Middle School Kids Now Being Taught About Domestic Violence, But What?
Robert Franklin, Esq.
June 25, 2012
According to this article, students as young as 11 are starting to get “educated” about dating violence (New York Times, 6/3/12). It’s a two-page article, and it says a lot about children in middle school, their need to know about healthy relationships and the fact that dating violence occurs among teenagers and even younger kids. Curiously though, it doesn’t say what the kids are being taught, and that makes me uneasy. If the article itself is any reflection of the messages these youngsters are receiving, I’m right to be.
The article never comes out and says anything like “boys abuse girls, but girls don’t abuse boys.” No, it’s scrupulously gender-neutral in that regard. But from start to finish, all its examples of dating violence feature the boy as perpetrator and the girl as victim. And if the curriculum is anything like the article, that’s bad news. The younger people are when they learn false information, the harder it is to convince them later that it’s wrong.
The truth about dating violence among young people is well known. This article by the excellent Richard Davis covers the topic well (NCFM, 11/11/11). It also covers the blatant hypocrisy and intellectual dishonesty of the DV establishment. As is so often the case with DV generally, with dating violence only the figures about female victims get published in the press or in the press releases of the organizations doing the research. For example, the Centers for Disease Control came out with a new and highly flawed study of domestic violence not long ago. Its press release ballyhooed the finding that almost a third of women would experience intimate partner violence in their lifetimes. Nowhere was it mentioned that the figure for men was 28.9%. Neither did the press release nor the spokespeople for the survey publicize the fact that 6.8% of men versus 6.5% of women said they’d been victimized in the previous year.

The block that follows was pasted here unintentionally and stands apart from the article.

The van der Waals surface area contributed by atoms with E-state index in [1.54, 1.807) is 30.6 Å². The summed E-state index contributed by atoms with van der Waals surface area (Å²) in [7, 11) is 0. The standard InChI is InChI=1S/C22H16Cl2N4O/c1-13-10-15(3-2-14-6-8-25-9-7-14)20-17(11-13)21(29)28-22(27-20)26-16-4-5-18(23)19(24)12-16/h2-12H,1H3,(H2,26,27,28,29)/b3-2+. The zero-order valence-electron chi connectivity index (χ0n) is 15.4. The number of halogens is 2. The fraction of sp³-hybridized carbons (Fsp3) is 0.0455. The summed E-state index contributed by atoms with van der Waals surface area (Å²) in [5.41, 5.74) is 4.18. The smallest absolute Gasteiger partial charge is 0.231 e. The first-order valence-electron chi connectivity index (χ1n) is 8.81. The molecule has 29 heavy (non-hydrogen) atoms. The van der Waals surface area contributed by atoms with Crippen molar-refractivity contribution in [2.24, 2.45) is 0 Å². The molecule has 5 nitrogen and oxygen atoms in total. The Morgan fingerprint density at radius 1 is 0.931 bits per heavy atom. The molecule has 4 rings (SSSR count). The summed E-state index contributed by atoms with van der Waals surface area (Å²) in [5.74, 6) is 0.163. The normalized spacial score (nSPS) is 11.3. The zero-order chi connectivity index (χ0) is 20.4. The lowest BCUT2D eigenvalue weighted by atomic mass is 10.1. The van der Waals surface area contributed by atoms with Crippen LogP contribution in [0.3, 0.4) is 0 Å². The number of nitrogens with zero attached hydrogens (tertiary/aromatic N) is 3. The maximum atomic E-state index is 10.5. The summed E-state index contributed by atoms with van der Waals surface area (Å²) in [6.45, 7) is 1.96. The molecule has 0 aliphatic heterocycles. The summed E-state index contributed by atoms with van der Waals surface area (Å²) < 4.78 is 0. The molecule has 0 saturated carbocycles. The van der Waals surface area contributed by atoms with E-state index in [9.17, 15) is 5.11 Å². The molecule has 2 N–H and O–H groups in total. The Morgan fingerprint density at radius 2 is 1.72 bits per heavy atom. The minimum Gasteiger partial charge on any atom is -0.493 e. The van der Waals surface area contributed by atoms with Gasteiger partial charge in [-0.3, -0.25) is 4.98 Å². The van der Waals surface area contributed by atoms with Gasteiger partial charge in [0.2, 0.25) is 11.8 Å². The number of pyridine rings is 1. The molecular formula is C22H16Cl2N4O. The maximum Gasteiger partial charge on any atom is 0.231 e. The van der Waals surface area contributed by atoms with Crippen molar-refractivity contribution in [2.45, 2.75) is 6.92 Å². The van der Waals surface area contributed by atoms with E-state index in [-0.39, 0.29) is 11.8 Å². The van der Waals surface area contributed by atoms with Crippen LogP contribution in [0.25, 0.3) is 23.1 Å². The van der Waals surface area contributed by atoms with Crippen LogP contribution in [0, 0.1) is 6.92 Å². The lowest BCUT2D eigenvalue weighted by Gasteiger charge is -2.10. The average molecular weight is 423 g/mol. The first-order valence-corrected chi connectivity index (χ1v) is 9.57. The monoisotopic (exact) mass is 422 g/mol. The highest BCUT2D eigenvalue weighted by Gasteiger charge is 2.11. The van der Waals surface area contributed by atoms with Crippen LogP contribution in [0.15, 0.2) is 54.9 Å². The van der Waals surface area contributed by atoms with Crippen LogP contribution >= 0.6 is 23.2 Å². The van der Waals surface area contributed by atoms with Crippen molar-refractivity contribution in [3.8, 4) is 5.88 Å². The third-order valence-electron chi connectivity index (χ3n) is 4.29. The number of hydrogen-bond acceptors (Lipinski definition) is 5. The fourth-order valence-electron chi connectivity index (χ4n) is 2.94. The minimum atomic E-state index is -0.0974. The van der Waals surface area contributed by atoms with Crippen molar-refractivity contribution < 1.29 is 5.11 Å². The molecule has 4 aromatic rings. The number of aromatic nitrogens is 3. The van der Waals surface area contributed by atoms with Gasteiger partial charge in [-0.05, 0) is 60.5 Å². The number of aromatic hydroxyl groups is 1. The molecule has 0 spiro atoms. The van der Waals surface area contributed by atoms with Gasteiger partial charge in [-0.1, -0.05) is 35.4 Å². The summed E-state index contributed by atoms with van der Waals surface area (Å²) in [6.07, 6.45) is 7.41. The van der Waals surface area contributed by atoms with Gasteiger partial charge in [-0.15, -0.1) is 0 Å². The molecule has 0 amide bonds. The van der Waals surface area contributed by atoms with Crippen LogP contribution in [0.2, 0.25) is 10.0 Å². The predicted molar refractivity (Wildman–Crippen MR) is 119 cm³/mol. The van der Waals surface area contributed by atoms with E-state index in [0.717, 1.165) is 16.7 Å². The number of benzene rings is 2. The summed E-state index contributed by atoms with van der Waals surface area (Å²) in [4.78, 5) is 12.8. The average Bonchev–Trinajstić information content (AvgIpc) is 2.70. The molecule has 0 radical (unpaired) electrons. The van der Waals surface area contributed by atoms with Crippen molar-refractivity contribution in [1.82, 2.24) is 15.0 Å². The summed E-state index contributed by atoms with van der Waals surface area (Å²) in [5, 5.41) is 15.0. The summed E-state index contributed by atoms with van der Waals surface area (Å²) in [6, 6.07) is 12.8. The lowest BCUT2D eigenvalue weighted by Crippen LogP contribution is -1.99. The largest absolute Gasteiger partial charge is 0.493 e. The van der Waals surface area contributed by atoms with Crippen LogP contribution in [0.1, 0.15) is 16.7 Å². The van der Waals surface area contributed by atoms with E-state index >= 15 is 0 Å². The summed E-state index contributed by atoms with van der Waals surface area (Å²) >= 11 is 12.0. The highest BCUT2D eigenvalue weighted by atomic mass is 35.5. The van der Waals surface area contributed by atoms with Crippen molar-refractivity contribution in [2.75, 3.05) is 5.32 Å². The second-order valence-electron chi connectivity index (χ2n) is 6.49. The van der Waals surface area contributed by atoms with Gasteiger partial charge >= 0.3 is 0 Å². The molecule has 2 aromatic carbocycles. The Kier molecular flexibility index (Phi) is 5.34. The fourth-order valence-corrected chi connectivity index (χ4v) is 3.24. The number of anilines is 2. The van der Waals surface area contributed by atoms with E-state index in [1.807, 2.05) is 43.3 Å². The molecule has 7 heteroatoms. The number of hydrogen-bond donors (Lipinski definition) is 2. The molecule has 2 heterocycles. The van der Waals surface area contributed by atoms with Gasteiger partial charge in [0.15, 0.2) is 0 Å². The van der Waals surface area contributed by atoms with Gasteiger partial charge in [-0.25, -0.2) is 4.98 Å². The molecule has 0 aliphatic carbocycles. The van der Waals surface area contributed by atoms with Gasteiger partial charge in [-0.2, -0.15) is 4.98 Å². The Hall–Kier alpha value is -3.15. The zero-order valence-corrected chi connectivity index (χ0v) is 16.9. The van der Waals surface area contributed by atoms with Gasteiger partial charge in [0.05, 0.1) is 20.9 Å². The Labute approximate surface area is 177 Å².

And so it is with dating violence. As Davis points out, when the Liz Claiborne Institute did a study of teen dating violence, one of the key findings it chose to publicize was that 35% of girls are concerned about being victimized by a partner. What it neglected to mention was that 25% of boys felt the same way. Far worse, it buried the fact that “17% of boys and 13% of females report that their partner hit, slapped or pushed them.” In other words, the greater incidence of actual male victimization was of less importance to LCI than girls’ concerns about the possibility of victimization. Needless to say, the role of LCI and the rest of the DV establishment in creating that concern on the part of girls went unremarked.
I suspect that same dynamic is at work when teen attitudes about domestic violence are surveyed. Here’s one finding from a survey by the Robert Wood Johnson Foundation (Education Views, 4/1/12):
Moreover, while only 7 percent of students strongly agreed it was acceptable for a boy to hit his girlfriend under certain circumstances, half agreed that it was okay for a girl to do so.
To me that looks like a direct reflection of the anti-male bias that’s systematically been taught by the domestic violence establishment over the last four decades or so.
So we’re now teaching middle-schoolers about dating violence, but what are we teaching them? If the past is any indication, we’re foisting the same tired untruths on them that we’ve foisted on everyone else – “Men do it; women don’t.” ”Men are dangerous; women aren’t.” ”Don’t trust men; women are OK.” In a survey of its own, the organization Stop Abusive and Violent Environments (S.A.V.E.) found that some 90% of claims made by organizations funded by the Violence Against Women Act were either false, misleading or distorted.
Needless to say, all this false information redounds to the detriment of fathers in divorce court. We’ve been teaching false claims about domestic violence for almost 40 years now and the unsurprising result has been that, despite all the evidence on the value of fathers to children, dads are routinely shoved aside in custody cases. The primary reason for that is claims of abuse by mothers, with no adverse consequences for false swearing. Judges, mediators, social workers, custody evaluators, psychologists and the like who’ve been taught that only men commit domestic violence go on to opine and rule in favor of mothers.
It’s a system designed to marginalize fathers in the lives of their children and, diabolically, it works. Unless I miss my guess, the middle-school kids in the article are getting the same agitprop the rest of us have gotten. That’ll only prolong the twin dysfunctions called “family courts” and “the domestic violence system.” Both need radical reform to reflect what social science has taught us for decades – that children need both parents and that men and women are equally apt to commit domestic violence.